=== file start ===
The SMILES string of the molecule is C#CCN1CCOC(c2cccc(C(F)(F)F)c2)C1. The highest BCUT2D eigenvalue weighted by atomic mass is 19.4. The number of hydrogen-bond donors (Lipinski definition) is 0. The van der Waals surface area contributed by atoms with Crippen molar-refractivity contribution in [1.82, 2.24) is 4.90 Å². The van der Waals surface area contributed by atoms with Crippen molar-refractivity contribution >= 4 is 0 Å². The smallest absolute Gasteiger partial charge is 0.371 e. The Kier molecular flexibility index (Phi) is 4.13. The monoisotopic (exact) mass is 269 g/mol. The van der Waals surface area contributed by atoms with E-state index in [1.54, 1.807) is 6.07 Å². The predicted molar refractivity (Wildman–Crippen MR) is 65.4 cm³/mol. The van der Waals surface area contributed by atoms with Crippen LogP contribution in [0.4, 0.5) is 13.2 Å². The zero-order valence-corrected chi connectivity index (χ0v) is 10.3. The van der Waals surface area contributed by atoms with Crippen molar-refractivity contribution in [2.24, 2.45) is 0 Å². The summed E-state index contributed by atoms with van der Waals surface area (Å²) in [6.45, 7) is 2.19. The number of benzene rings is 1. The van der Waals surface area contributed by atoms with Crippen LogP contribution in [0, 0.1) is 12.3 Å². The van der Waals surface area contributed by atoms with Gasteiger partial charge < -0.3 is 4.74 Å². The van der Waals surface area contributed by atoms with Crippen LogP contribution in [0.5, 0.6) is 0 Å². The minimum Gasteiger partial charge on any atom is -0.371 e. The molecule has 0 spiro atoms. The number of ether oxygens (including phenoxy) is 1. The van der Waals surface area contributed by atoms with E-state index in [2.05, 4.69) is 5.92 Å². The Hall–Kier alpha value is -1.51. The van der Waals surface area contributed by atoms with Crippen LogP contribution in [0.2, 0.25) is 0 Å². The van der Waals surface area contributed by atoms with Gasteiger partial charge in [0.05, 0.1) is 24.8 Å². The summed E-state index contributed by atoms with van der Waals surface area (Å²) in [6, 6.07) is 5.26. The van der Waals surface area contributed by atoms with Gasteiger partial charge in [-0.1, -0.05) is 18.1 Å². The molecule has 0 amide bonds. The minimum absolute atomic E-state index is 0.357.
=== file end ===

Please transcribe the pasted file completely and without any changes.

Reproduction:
The SMILES string of the molecule is C#CCN1CCOC(c2cccc(C(F)(F)F)c2)C1. The highest BCUT2D eigenvalue weighted by atomic mass is 19.4. The number of hydrogen-bond donors (Lipinski definition) is 0. The van der Waals surface area contributed by atoms with Crippen molar-refractivity contribution in [1.82, 2.24) is 4.90 Å². The van der Waals surface area contributed by atoms with Crippen molar-refractivity contribution >= 4 is 0 Å². The smallest absolute Gasteiger partial charge is 0.371 e. The Kier molecular flexibility index (Phi) is 4.13. The monoisotopic (exact) mass is 269 g/mol. The van der Waals surface area contributed by atoms with E-state index in [1.54, 1.807) is 6.07 Å². The predicted molar refractivity (Wildman–Crippen MR) is 65.4 cm³/mol. The van der Waals surface area contributed by atoms with Crippen LogP contribution in [0.4, 0.5) is 13.2 Å². The zero-order valence-corrected chi connectivity index (χ0v) is 10.3. The van der Waals surface area contributed by atoms with Crippen molar-refractivity contribution in [2.24, 2.45) is 0 Å². The summed E-state index contributed by atoms with van der Waals surface area (Å²) in [6.45, 7) is 2.19. The number of benzene rings is 1. The van der Waals surface area contributed by atoms with Crippen LogP contribution in [0, 0.1) is 12.3 Å². The van der Waals surface area contributed by atoms with Gasteiger partial charge < -0.3 is 4.74 Å². The van der Waals surface area contributed by atoms with Crippen LogP contribution in [0.5, 0.6) is 0 Å². The minimum Gasteiger partial charge on any atom is -0.371 e. The molecule has 0 spiro atoms. The number of ether oxygens (including phenoxy) is 1. The van der Waals surface area contributed by atoms with E-state index in [2.05, 4.69) is 5.92 Å². The Hall–Kier alpha value is -1.51. The van der Waals surface area contributed by atoms with Crippen LogP contribution in [0.2, 0.25) is 0 Å². The van der Waals surface area contributed by atoms with Gasteiger partial charge in [0.05, 0.1) is 24.8 Å². The summed E-state index contributed by atoms with van der Waals surface area (Å²) in [6, 6.07) is 5.26. The van der Waals surface area contributed by atoms with Gasteiger partial charge in [-0.1, -0.05) is 18.1 Å². The molecule has 0 amide bonds. The minimum absolute atomic E-state index is 0.357.